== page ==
In Belize, Finding a Balance Between Conservation and Community Needs

After an apparent arson at Crooked Tree Wildlife Sanctuary, there's a new push to quell decades-old disagreements over fishing and logging.

Update: On February 2, 2018, the village council, Belize Forest Department, and Belize Audubon Society signed a memorandum of understanding during the World Wetlands Day celebration at Crooked Tree Sanctuary. The agreement calls for further discussions about the site's designation.

On the northern fringe of Belize City, narrow, congested streets simmer into a two-lane highway. Thirty-three miles and one left turn later, the road slips into the secluded community of Crooked Tree Wildlife Sanctuary, home to 1,387 people and 317 bird species. Roseate Spoonbills and White Ibises scour tannin-tinted waters for food, while Great Black Hawks, Wood Storks, and Jabirus glide overhead.

But this past spring, it was smoke, not birds, that filled the skies above Crooked Tree. Around 3 a.m. on May 13, a fire destroyed the sanctuary’s visitors’ center, along with thousands of dollars in equipment. Fortunately, no humans or birds were killed—and while investigators are pointing to arson, no suspects have been arrested. The blaze came as a shock to the Crooked Tree council and the Belize Audubon Society (BAS), which co-manages the sanctuary with the country’s Forest Department and is the National Audubon Society’s local BirdLife partner. But the incident can also be seen as the culmination of tensions between the sanctuary’s keepers and its residents dating back to 1984, when the Belize government banned many subsistence activities on the site. Since then, stilted communications and bureaucratic hang-ups have resulted in arguments over land usage. (In 2012, for example, protests broke out after authorities confiscated wood that had been illegally harvested.) The fire, though, seems to have broken the stalemate: In July BAS and the Forest Department kicked off a series of meetings with the council to seek a more collaborative way to run the sanctuary.

Recognized as an Important Bird Area and internationally important wetland, the 36,479-acre Crooked Tree Wildlife Sanctuary provides refuge for resident and migratory flocks, along with endangered animals such as the Central American river turtle and Baird’s tapir. It conveys benefits to the rest of the country as well, by absorbing excess water from the Belize River and minimizing flooding in Belize City.

But for the community that has dwelled within Crooked Tree for centuries, the sanctuary designation placed severe restrictions on livelihoods such as farming. The frustration is compounded by the fact that the council lacks major decision-making powers, Crooked Tree Village Council Chairman John Gillett says. “We want [Belize] Audubon to manage the sanctuary, but we don’t want to feel like [we’re] pleading for permission for everything,” he explains. One particular source of ire has been the limiting of fishing to designated “haul days”—when residents (and visitors) are allowed to cast nets in the sanctuary, only with permits, and under supervision.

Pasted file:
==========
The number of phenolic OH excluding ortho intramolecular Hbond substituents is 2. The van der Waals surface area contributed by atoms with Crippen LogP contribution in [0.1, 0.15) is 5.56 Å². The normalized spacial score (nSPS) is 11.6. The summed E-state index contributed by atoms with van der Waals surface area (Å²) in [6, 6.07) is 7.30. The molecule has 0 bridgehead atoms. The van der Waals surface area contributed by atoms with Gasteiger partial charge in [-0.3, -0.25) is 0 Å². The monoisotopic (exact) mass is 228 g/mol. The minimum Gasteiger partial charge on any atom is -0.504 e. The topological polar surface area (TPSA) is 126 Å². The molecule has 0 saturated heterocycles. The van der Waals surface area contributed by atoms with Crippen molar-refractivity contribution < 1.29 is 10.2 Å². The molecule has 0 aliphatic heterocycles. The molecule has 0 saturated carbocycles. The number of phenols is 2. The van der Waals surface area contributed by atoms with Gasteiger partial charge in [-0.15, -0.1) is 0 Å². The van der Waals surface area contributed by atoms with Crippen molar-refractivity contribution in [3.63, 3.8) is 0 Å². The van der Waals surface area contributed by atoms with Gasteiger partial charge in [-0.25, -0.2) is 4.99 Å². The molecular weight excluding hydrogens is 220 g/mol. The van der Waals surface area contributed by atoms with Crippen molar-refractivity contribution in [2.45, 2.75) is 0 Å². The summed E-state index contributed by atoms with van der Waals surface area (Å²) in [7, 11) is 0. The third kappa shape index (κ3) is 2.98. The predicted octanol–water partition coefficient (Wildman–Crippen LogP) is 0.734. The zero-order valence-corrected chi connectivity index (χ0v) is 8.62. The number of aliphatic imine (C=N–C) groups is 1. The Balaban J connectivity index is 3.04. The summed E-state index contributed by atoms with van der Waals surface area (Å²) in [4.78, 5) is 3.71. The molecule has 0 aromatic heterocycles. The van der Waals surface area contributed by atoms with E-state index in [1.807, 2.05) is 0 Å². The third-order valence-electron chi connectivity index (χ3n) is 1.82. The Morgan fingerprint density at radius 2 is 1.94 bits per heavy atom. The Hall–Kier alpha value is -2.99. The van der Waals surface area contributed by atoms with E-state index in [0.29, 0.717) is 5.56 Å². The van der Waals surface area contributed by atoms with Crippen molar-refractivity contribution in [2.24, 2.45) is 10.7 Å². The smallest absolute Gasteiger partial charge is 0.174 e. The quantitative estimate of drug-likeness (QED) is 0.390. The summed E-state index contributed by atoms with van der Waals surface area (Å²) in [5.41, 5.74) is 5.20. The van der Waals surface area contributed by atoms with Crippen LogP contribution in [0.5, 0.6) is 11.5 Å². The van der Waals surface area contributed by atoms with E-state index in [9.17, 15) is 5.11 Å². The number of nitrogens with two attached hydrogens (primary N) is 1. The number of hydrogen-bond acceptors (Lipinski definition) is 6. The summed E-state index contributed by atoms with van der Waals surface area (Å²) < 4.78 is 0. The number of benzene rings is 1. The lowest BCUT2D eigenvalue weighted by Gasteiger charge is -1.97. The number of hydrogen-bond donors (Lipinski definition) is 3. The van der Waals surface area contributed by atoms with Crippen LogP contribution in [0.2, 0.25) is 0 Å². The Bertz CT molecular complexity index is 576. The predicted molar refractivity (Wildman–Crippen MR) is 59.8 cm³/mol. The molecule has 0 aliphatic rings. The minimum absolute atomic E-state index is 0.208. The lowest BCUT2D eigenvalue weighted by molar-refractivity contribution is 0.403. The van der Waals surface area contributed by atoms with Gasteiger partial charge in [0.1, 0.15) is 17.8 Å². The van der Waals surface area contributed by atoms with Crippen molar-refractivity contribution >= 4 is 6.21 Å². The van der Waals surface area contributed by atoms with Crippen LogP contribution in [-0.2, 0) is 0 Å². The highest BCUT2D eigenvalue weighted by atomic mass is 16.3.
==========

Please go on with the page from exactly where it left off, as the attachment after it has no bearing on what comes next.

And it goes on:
As discussions evolve into actions, “it’s important that transparency play an increased role,” Belize Forest Officer Victoria Cawich says. That includes giving locals a larger stake in the sanctuary. To that end, the Forest Department and council are working together on a memorandum of understanding to streamline the scheduling process for haul days and allow for some take of log wood. BAS Executive Director Amanda Burgos-Acosta says she welcomes the integration of the community’s ideas. “We want to support the people who live in and around the site and embrace their role as responsible stewards,” she says. “Their buy-in is a critical factor in that balance.”

How that parity will be struck remains to be seen. Currently, both sides are looking for ways to drive long-term development in Crooked Tree to ease the burden on families—most of whom make less than $300 a week—while also preventing irreparable harm to the sanctuary. Gillett and the council recently secured funds to build a new museum in the village and are making plans for a cashew- and mango-processing plant. BAS, for its part, is using a 2014 socioeconomic study to help the community create a sound tourism strategy and is focusing on drawing more Belizeans to Crooked Tree to educate them about its value. “That national recognition and respect will be key in what happens next,” Burgos-Acosta says.

For now, there will be no new visitors’ center, even as BAS scientists continue to check on the sanctuary and birders trek through to find rare Agami Herons. “We’re committed to going back,” Burgos-Acosta says—and the residents want them to rebuild. When they’re finally ready to start construction, they’ll be doing so on a firmer foundation.